No, my lord: there are two ways to interpret No. Hebrew Old Testament Text Project considers No to mean “Pray,” “Please,” a plea based on the explanation given in Gen 23.6. Others interpret No to be taken literally as a voiced objection to Abraham’s proposal. Translators are divided in their interpretation. Some preferring to retain No are Biblia Dios Habla Hoy, New English Bible, Revised English Bible, New Revised Standard Version, Moffatt, Traduction œcuménique de la Bible, New International Version, New Jerusalem Bible, New Jerusalem Bible. Some that translate with some form of “please” are Good News Translation (which leaves it to be understood from the style of address), Bible en français courant, New American Bible, Die Bibel im heutigen Deutsch. If translators chose to follow the recommendation of Hebrew Old Testament Text Project in verse 6, where a similar form is considered a polite plea or request, they should continue to do so here in verse 11. My lord is as in Gen 23.6.

If translators choose to retain the word No, it is still important to be clear about how Ephron’s counterproposal rejects Abraham’s offer to buy the cave. On the surface it appears that he rejects the offer to buy it and instead offers to give it to Abraham for nothing. But in reality the counterproposal is that Abraham must buy both the cave and the piece of ground.

Hear me suggests that Ephron will now make a counterproposal. See the comments on Gen 23.5.

I give you the field: Ephron’s use of give appears to mean “give as a gift,” “give without anything in return.” However, in the context of this negotiation, there is no doubt that Ephron does not mean this, and that Abraham is now required to turn down his offer and to make a further proposal, which he will do in verse 13. Von Rad comments: “Even today the seller avoids the coarse word ‘sell,’ which one feels to be an insult for the honored buyer. One wants to ‘give it,’ ‘bestow it,’ and thus obligates the buyer even more with such generosity. Abraham already knows from this noble gesture that he will have to pay a great deal.”

And I give you the cave that is in it: by making this offer in which he mentions the field before the cave Ephron raises the negotiation to a new level. We may translate, for example, “I give you both the field and the cave” or “I make a gift to you of both the field and the cave.” A translation that puts the emphasis even more strongly on the field says “I am happy to give you the whole piece of land in that place, with the cave that is on it.”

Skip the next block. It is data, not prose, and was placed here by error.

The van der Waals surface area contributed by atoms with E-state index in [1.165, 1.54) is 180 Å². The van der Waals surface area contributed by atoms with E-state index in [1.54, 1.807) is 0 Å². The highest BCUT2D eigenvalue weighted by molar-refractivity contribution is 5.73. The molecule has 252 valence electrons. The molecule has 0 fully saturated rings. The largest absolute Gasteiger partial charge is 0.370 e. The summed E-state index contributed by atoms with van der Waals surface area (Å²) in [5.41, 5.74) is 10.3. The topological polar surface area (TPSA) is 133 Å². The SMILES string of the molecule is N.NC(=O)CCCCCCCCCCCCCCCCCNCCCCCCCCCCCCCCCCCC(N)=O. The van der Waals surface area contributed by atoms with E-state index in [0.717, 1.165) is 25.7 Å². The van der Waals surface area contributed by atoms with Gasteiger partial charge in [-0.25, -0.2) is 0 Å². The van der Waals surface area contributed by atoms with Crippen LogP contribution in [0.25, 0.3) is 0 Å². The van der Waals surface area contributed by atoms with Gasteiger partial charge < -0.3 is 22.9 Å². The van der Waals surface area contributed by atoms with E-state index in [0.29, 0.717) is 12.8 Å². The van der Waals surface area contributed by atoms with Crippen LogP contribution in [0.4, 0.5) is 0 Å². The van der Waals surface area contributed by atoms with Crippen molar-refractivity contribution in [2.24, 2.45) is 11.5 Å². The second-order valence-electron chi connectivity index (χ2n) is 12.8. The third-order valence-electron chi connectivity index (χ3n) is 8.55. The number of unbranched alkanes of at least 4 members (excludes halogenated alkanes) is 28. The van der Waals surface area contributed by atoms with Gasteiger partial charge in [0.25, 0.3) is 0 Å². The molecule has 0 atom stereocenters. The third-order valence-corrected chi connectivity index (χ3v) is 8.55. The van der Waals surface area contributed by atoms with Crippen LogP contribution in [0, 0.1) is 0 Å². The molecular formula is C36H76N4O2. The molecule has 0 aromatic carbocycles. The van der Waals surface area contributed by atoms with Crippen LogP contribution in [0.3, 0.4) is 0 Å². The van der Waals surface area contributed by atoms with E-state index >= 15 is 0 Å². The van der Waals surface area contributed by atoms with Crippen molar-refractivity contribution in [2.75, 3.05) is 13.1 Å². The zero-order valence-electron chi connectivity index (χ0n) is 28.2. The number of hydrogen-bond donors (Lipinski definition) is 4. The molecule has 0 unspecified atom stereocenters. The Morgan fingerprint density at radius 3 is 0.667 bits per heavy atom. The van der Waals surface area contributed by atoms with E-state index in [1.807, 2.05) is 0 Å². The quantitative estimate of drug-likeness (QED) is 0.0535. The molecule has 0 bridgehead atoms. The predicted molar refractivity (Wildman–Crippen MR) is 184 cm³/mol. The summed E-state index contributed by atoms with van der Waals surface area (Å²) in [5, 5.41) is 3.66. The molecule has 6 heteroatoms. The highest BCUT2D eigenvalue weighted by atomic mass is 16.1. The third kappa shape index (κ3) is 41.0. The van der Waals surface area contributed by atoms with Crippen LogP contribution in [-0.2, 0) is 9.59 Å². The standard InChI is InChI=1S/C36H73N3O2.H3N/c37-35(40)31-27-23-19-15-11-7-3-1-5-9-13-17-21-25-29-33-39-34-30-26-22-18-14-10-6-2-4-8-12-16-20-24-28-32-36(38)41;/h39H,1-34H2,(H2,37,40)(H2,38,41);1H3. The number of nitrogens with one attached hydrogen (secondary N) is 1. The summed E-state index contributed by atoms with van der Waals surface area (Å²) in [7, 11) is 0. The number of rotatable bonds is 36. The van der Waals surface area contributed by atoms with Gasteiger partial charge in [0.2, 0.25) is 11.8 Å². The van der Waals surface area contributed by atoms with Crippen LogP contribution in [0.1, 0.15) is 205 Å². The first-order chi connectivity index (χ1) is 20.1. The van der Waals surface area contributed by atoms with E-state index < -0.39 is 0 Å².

In the presence is literally “before the eyes.” This phrase means that those present are witnesses to the verbal transaction.

Sons of my people means “my fellow countrymen,” “my fellow Hittites,” “the people I belong to,” “those among whom I was born and raised.”

Verse 11 may be rendered “O, sir, I could not accept that. But look here please. I will make you a gift of both the field and the cave. I make them a gift to you with my countrymen as my witnesses. So now please bury your dead wife.”

Quoted with permission from Reyburn, William D. and Fry, Euan McG. A Handbook on Genesis. (UBS Helps for Translators). New York: UBS, 1997. For this and other handbooks for translators see here .

imperatives (kudasai / Japanese honorifics)

Like a number of other East Asian languages, Japanese uses a complex system of honorifics, i.e. a system where a number of different levels of politeness are expressed in language via words, word forms or grammatical constructs. These can range from addressing someone or referring to someone with contempt (very informal) to expressing the highest level of reference (as used in addressing or referring to God) or any number of levels in-between.

One way Japanese show different degree of politeness is through the choice of an imperative construction as shown here in the widely-used Japanese Shinkaiyaku (新改訳) Bible of 2017.

In these verses, the honorific form kudasai (ください) reflects that the action is called for as a favor for the sake of the beneficiary. This polite kudasai imperative form is often translated as “please” in English. While English employs pure imperatives in most imperative constructions (“Do this!”), Japanese chooses the polite kudasai (“Do this, please.”).

(Source: S. E. Doi, see also S. E. Doi in Journal of Translation, 18/2022, p. 37ff. )